Unleashing the power of deep learning for smarter driverless cars

Posted on Friday, July 14, 2017

A camera detects pedestrians crossing the street on the uOttawa campus

With prototypes of driverless cars hitting the road around the world, one can imagine a perhaps not-so-distant future where machines will replace humans behind the wheel. But before driverless cars can make it to a driveway near you, carmakers and tech firms will need to develop systems that can react to the complex dynamics on the road, and predict the (sometimes unpredictable) behaviour of other drivers and pedestrians.

University of Ottawa professor Robert Laganière, of the School of Electrical Engineering and Computer Science, and PhD student Rytis Verbickas have developed a new algorithm to detect pedestrians which harnesses the power of deep learning and opens the door to cheaper, more efficient systems to guide driverless cars.

While existing systems for autonomous vehicles require a wide array of expensive sensors and radars, the new system developed by Laganière and Verbickas relies on a far more familiar technology: cameras. “Cameras are simple to install and use, while being small, energy-efficient and affordable,” explains Verbickas. “With our new algorithm, the forward-facing camera of a car is turned into a sensor with a grid of cells that react to the presence of pedestrians within their field of view.”

The “deep learning” process used to teach the car to recognize and react to pedestrians involves repeatedly showing the model images and telling it where pedestrians are located within those images. Over time, the model builds an internal representation — or “learning” — of what pedestrians look like and how they behave. The more images are shown to the system, the better it analyzes images it has never seen before.

“The idea is to be able to detect pedestrians at a great enough distance that an autonomous vehicle will have time to decide the best course of action,” says Laganière. “The exploit here is that we can not only detect pedestrians at a high level of accuracy, but also with a model that runs on the low-power processors that will equip the next generation of intelligent cars.”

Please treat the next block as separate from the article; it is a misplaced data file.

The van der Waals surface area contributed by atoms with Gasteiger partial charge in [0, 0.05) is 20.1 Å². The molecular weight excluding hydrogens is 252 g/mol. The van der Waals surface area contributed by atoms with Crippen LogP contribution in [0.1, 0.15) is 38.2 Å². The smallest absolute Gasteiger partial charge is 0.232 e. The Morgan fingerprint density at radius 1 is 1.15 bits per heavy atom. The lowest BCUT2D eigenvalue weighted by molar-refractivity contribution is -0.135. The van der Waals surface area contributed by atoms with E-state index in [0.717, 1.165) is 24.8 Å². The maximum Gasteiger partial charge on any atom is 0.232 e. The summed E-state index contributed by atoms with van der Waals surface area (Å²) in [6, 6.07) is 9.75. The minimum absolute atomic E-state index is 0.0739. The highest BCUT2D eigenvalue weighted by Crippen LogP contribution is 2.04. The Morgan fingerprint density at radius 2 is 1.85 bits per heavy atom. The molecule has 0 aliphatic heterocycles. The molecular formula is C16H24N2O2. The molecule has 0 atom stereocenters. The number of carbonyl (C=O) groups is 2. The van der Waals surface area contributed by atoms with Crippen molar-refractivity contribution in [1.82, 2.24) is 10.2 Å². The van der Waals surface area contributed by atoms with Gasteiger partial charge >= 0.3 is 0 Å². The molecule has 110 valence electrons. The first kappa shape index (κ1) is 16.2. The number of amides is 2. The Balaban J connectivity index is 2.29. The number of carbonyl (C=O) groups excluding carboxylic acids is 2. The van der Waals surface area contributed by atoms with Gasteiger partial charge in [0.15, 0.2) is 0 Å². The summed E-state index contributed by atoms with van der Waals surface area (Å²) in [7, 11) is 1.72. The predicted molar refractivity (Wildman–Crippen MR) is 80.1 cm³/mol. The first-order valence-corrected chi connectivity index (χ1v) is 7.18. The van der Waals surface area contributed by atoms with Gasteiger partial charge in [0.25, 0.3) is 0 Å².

In addition to forgoing the bulky and generally expensive sensors used by driverless cars, which can cost over $10,000 each, the new system developed by Laganière and Verbickas requires considerably less power and memory. “Existing systems that use deep learning tend to draw significant amounts of power — 10 watts or more — while consuming hundreds of megabytes of memory,” says Verbickas. “By comparison, our model, applied to next-generation automotive processors, consumes less than two watts of power and is roughly the same size as an MP3 file containing a single song, or about four megabytes.”

 100 MB versus 4 MB

The team is working with NXP Semiconductors’ Ottawa Technology Center, focused on the design of Processors for Vision and Artificial Intelligence, to apply its model to specialized automotive processors and analyze incoming camera data. The technology could be used for autonomous driving or collision warning systems by applying a decision-making logic to the incoming data.

Laganière and Verbickas are also looking to “train” their model to recognize pedestrians of different sizes and detect other cars and buses, and to test their model’s performance under changing weather, lighting levels and image quality. “It’s interesting to note that our system was originally ‘trained’ using pedestrian images captured in California,” says Laganière. “When we ran our cameras along the uOttawa campus, it was the first time it saw pedestrians with winter coats and hats.”

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Amélie Ferron-Craig
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aferronc@uOttawa.ca

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